The unlikely twins: HomeKit vs. Brillo, similar features, different personalities
July 06, 2015
The battle for technological dominance between Apple and Google is no news. Both companies offer products and services in the same market with similar...
The battle for technological dominance between Apple and Google is no news. Both companies offer products and services in the same market with similar features. Inevitably, their supporters turn out to be more like sports fans rallying in the Moscone Center for their favorite team. Much of the feud between the Apple and Google surrounds interconnection and network technology: pay programs, “wallet” applications, proactive assistants, and, most interestingly, their own API platforms for the Internet of Things (HomeKit and Brillo, respectively).
Not surprisingly, much like iOS and Android, HomeKit and Brillo initially appear to have a lot in common. For example:
- Both systems are solutions to the lack of interoperability between devices from different companies. With the growing home automation market, it is necessary for companies to work together to make sure their products work together as well.
- Voice control is another big similarity between the two platforms. While Apple iPhone users are already comfortable commanding and asking for help from Siri, Google Brillo users will also be finding a lot of purpose for this technology.
- Both HomeKit and Brillo are using existing protocols such as Wi-Fi or Bluetooth Low Energy (BLE) and neither requires the use of a hub or gateway to connect and communicate with its platform’s smart home devices.
- Finally, there is still a lot we don’t know about both smart home platforms. Will they each have a central app? How much control will Apple and Google have over app developers? etc.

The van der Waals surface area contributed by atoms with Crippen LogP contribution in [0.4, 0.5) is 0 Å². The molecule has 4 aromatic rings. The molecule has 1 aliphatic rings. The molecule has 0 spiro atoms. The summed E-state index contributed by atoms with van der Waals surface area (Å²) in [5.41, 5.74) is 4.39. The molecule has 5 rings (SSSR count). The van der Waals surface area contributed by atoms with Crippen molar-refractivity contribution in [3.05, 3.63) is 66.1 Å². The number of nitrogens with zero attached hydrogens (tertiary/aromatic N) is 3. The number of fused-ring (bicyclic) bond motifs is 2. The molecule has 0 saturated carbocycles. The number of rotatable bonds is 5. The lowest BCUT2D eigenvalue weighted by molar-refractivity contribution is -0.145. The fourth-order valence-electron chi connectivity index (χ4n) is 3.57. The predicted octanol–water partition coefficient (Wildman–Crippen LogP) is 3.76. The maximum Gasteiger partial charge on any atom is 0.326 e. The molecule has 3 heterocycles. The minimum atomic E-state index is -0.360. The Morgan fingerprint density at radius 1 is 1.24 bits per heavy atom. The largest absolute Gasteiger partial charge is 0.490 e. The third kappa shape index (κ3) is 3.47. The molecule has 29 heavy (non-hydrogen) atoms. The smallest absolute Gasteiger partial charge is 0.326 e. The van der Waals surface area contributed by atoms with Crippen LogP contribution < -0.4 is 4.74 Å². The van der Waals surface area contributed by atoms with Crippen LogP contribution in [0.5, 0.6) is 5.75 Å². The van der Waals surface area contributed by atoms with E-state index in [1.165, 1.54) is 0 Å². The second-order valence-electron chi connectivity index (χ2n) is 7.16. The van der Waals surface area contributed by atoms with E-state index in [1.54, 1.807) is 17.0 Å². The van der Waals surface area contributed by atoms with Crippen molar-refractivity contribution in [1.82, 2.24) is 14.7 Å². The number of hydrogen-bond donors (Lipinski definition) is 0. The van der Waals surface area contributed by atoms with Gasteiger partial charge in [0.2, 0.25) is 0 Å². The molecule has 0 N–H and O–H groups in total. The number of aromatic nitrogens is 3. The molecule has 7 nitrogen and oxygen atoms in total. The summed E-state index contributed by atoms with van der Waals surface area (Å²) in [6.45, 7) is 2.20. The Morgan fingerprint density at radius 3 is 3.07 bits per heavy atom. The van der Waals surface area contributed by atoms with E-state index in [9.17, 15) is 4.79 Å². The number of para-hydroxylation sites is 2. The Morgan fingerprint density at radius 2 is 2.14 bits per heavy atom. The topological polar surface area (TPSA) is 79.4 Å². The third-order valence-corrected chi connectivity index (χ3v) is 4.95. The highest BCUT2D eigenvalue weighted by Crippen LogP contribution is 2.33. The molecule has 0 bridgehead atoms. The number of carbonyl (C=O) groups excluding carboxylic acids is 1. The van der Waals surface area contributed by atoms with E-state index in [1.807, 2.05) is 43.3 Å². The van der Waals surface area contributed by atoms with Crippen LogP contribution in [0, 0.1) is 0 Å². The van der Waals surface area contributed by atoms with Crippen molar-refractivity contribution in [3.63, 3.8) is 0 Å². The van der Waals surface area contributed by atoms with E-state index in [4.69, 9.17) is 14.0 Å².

Despite all the similarities, there are some major differences. First off, the Apple and Google platforms look much different, and user experience changes based on whether they are using a Google or an Apple device. However, there remains an even more fundamental difference in the approach of these two companies: data sharing and personalization.
Apple set the stance at WWDC that information about a person (email address, location, search history, etc.) should stay local on the device, and will on the new iOS. This strategy was used to pronounce the criticisms Google has taken for their willingness to hound data, erring on the side of privacy infringement for the purpose of creating an ultra-personalized experience.
This is the cardinal difference between the two companies’ approaches. Google aims to create the most tailored experience possible for the user by linking information across devices. Apple presses the necessity for personal privacy, limiting the data sharing power to the iPhone hub. Today, these efforts don’t seem much different in effect, but as the IoT continues to expand and reach more devices, these strategies may show to be the tipping point in interoperability and the network of data.
Adam Justice is vice president and general manager of Grid Connect, a manufacturer and distributor of the ConnectSense product line of wireless sensors.